Happy New Year! It’s 2016, which means much of this year will be spent celebrating the tenth anniversary of the Defense Command series. You can also expect more from Champions — I probably owe readers some author notes after the novellas of 1943. But for my first note of the year, I have to talk about a different series — indeed, the first books I ever wrote: the Equations novels. Before the Belt Squadron, before the Saa, and before Alex, Stephanie and Strong, it was the Earthers who carried the banner for Iceberg’s fiction wing. Many of my early convention appearances were anchored by the latest Equations novel, and though the series wrapped up in 2009, its impact continues to be felt to this day. I recall the Equations now because, over the holidays, I got to meet a bunch of Earthers. Well, not strictly speaking — if I literally met Earthers, there’d probably be headlines about it (giant spaceships and all). However, I did get to meet wolfdogs at the Yamnuska Wolfdog Sanctuary, just outside Calgary. It was quite a place, and one I’ll gladly recommend everyone visit. Wolfdogs are born when humans encourage wolves and dogs to mate. Despite what some people think, this sort of union doesn't happen casually, and it certainly doesn't occur as often as some breeders would like you to believe. Many dogs are called (and sold as) ‘wolfdogs’ because of the way they look; real wolfdogs are a very distinct and diverse group, who don't behave at all like regular dogs. At the Yamnuska Sanctuary, they rescue and teach about wolfdogs –– and they let you meet their pack up close. As you tour their grounds, you learn very quickly about the different kinds of wolfdogs you encounter. The ‘low content’ wolfdogs (ones who exhibit greater dog traits) are generally affable and happy to socialize with you, particularly if you’re offering treats. However, they aren't too keen on guard duty, staying within fenced areas, or not eating couches. That said, they're quite a handsome bunch. [caption id="attachment_8395" align="aligncenter" width="1000"] In low content wolfdogs, you can recognize many dog-like features... and they behave rather differently than their high content cousins.[/caption] The ‘high content’ wolfdogs –– who are in many respects almost indistinguishable from pure wolves –– are a much warier crew. Even though the members of the Sanctuary's pack have been around humans all their lives, they tend to keep their distance, take their time, and never get too friendly with strangers. They'll also never stray indoors if they can help it –– possessing excellent situational awareness, they have no appetite for being trapped. When you sit in their territory, waiting with treats, they rather casually split up, and approach cautiously from all sides, almost appearing to move like a small, silent, tactical unit. Fortunately, humans aren't on the menu. [caption id="attachment_8399" align="aligncenter" width="700"] Kaida is a high content wolfdog, essentially indistinguishable from a wolf... and quite silent when appearing behind you, while you're watching his colleagues approach from the front.[/caption] Meeting these different types of wolfdogs was quite an education... and it was also a reminder of how much I miss writing for the Earthers. For those unfamiliar with the Equations series, the Earthers were the product of genetic engineering — not by humans, but by a sentient bioweapon. Omega had been created to exterminate humanity, and it did so ravenously... but it also ate too fast. When it realized it had expended its food supply, it went in search of alternative hosts, and decided its best chance was to modify existing animals. On the verge of starvation, it started manipulating the DNA of wolves, cats and bears, aiming to make them more human. [caption id="attachment_8396" align="alignright" width="300"] Out of eight Equations novels (and one spinoff), canines nabbed five covers -- though Fox Magnus obviously isn't a wolf.[/caption] The plan worked, but evidently not fast enough –– Omega was gone by the time the first generation of highly-intelligent humanoid animals started appearing. Like wolfdogs, these Earthers represented the crossing of two different worlds. Unlike wolfdogs, they picked up English (and all the other languages, and sciences, and everything) quite quickly, and rapidly exceeded humanity on all fronts. They were too good to be true... as the human survivors who later returned to reclaim the planet discovered, much to their chagrin. That's the point where the series began, with The Human Equation. The Equations was the first series were ever worked on, and being new to writing (and let's be honest: being sixteen years old when I started), I made decisions throughout the books that I would make differently now. Instead of chewing on the scenery (is that a pun, in the wolfdog context?) we plunged straight into epic space opera. Big space battles. The fate of the universe. Fortunately, the Earthers could handle all of that, because they're better than humans... But there are more ways to know Caine's people than I left myself room to explore. Which means that one day, I'll have to go back there –– tell more stories. Revisiting the Earther universe has always been –– will always be –– the writing project I'm most passionate about. Our fine friend John Fioravanti is currently writing in that universe with the Genesis Saga (the second installment, Treachery and Triumph, is now available), though his focus remains on human affairs, not the Earthers. I definitely plan to be back... but that won’t happen soon, as Champions and Black Sun are our priority for the next few years. In the meantime, I’ll keep visiting the Sanctuary, because staring contests with Nova and Kaida remind me that one day I'll return to the beginning, and spend time with characters who are better than all the rest. [caption id="attachment_8398" align="alignleft" width="700"] Nova and Kaida. At least, I think it's Kaida. I need to visit more. Also, Nova might be related to Ami Cairn and Zed Dune?[/caption] To learn more about the Yamnuska Wolfdog Sanctuary, to donate in support of their pack, or to schedule a visit, check them out online.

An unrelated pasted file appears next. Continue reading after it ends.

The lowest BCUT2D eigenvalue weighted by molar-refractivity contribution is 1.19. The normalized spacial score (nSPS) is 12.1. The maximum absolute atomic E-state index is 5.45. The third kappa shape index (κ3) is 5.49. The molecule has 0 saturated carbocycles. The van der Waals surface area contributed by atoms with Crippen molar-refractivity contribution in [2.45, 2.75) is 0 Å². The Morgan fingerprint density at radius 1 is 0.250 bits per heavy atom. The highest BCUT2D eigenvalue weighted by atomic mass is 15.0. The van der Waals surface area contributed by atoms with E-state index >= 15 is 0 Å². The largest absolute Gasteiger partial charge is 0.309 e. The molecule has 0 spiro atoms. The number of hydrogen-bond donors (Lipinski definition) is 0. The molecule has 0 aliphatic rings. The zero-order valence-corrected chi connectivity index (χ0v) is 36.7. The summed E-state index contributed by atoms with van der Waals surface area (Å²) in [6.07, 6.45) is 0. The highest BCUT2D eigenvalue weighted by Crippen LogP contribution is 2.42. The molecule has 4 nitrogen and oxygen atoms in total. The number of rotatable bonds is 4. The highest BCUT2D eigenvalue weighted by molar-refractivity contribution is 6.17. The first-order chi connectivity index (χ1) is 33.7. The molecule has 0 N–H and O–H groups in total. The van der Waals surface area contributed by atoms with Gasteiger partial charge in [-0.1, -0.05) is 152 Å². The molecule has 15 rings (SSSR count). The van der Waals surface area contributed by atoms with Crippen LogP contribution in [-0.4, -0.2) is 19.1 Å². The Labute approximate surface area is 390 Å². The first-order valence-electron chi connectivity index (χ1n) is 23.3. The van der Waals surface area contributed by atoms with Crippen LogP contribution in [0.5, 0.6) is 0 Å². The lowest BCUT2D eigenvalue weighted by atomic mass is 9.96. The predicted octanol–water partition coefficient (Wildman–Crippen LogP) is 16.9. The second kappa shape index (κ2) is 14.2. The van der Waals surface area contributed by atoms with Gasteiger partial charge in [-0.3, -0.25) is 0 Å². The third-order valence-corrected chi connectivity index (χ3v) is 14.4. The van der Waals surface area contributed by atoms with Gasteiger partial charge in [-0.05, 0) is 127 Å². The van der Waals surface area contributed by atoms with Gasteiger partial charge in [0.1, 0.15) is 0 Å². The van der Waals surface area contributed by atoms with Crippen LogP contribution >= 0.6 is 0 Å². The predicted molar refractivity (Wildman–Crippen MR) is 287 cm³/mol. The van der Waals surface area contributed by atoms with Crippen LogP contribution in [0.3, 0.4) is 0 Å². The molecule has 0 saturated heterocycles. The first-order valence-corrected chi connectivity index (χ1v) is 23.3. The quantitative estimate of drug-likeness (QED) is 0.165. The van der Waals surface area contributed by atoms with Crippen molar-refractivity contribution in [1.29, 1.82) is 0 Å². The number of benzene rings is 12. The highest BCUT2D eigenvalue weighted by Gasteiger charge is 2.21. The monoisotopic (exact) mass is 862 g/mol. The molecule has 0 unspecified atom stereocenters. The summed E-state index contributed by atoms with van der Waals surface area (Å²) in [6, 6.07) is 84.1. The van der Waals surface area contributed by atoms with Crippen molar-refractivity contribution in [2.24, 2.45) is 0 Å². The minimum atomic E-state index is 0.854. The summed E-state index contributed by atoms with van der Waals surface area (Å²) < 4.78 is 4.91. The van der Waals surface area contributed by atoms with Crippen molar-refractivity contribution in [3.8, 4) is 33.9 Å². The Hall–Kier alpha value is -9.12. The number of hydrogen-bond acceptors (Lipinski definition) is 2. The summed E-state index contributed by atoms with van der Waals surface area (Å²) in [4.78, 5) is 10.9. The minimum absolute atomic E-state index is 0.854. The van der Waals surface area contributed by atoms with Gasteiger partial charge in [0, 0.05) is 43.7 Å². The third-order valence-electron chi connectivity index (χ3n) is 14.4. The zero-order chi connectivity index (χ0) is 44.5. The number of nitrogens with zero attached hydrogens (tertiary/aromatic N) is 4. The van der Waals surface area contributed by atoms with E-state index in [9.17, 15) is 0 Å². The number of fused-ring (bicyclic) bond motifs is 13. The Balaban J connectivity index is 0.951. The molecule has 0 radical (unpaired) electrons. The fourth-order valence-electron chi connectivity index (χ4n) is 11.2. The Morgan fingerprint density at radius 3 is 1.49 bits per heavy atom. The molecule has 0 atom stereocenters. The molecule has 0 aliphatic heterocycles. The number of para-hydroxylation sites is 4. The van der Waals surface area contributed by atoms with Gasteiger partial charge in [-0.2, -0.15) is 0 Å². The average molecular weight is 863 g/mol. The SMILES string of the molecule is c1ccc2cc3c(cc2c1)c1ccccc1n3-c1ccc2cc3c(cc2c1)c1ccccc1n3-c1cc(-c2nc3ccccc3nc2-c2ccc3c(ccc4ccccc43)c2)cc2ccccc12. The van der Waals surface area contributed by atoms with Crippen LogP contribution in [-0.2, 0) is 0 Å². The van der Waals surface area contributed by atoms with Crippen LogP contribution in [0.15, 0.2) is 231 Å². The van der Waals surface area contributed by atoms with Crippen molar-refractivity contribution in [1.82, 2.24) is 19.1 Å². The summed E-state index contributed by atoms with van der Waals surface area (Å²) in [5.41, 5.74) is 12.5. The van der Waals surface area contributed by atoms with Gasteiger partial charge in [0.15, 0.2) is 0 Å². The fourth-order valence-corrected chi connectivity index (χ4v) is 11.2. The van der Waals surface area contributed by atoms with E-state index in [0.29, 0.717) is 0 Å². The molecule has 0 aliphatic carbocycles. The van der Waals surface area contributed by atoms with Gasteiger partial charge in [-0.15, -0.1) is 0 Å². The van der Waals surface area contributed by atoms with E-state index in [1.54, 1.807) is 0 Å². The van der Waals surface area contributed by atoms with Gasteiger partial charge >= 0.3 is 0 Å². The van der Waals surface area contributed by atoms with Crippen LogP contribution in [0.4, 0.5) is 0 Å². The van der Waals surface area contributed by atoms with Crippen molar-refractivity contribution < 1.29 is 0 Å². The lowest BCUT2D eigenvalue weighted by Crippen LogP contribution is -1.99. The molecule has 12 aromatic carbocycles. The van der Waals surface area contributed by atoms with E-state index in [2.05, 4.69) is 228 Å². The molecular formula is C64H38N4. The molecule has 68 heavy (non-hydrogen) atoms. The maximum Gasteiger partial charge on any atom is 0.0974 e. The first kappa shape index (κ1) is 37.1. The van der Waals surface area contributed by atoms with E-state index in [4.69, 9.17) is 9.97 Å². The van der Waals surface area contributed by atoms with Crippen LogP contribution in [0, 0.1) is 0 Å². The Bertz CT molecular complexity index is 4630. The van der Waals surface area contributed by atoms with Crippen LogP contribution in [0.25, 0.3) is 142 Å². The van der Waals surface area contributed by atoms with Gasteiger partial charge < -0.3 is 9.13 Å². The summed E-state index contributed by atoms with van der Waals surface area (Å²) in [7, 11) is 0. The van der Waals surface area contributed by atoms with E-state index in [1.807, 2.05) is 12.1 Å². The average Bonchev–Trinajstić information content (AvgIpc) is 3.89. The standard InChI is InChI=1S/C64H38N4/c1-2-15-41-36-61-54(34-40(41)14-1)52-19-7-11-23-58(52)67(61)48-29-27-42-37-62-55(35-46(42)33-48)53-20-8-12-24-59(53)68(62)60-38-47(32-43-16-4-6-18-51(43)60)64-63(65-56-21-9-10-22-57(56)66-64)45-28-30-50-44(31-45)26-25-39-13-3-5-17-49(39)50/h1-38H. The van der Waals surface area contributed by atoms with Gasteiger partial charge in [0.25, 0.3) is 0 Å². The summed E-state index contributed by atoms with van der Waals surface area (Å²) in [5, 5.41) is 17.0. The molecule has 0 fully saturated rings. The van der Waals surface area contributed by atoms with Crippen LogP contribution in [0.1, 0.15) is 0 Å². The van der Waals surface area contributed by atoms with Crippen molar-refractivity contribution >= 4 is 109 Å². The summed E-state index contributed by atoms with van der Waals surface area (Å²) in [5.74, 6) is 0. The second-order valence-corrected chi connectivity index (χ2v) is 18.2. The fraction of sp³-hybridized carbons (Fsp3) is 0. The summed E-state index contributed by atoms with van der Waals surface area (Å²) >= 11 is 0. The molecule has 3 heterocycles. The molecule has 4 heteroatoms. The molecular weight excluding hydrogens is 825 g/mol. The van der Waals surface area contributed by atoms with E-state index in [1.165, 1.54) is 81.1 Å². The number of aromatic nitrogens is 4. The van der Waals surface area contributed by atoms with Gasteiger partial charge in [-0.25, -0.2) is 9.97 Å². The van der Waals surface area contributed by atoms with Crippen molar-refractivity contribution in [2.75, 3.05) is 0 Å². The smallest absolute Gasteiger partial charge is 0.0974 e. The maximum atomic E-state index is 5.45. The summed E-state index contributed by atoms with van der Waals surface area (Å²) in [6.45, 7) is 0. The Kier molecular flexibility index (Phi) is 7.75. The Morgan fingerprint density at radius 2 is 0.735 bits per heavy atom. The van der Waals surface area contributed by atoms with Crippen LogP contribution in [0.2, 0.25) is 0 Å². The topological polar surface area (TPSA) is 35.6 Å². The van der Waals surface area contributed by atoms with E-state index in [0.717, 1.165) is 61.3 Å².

Kenneth Tam: And We’re Back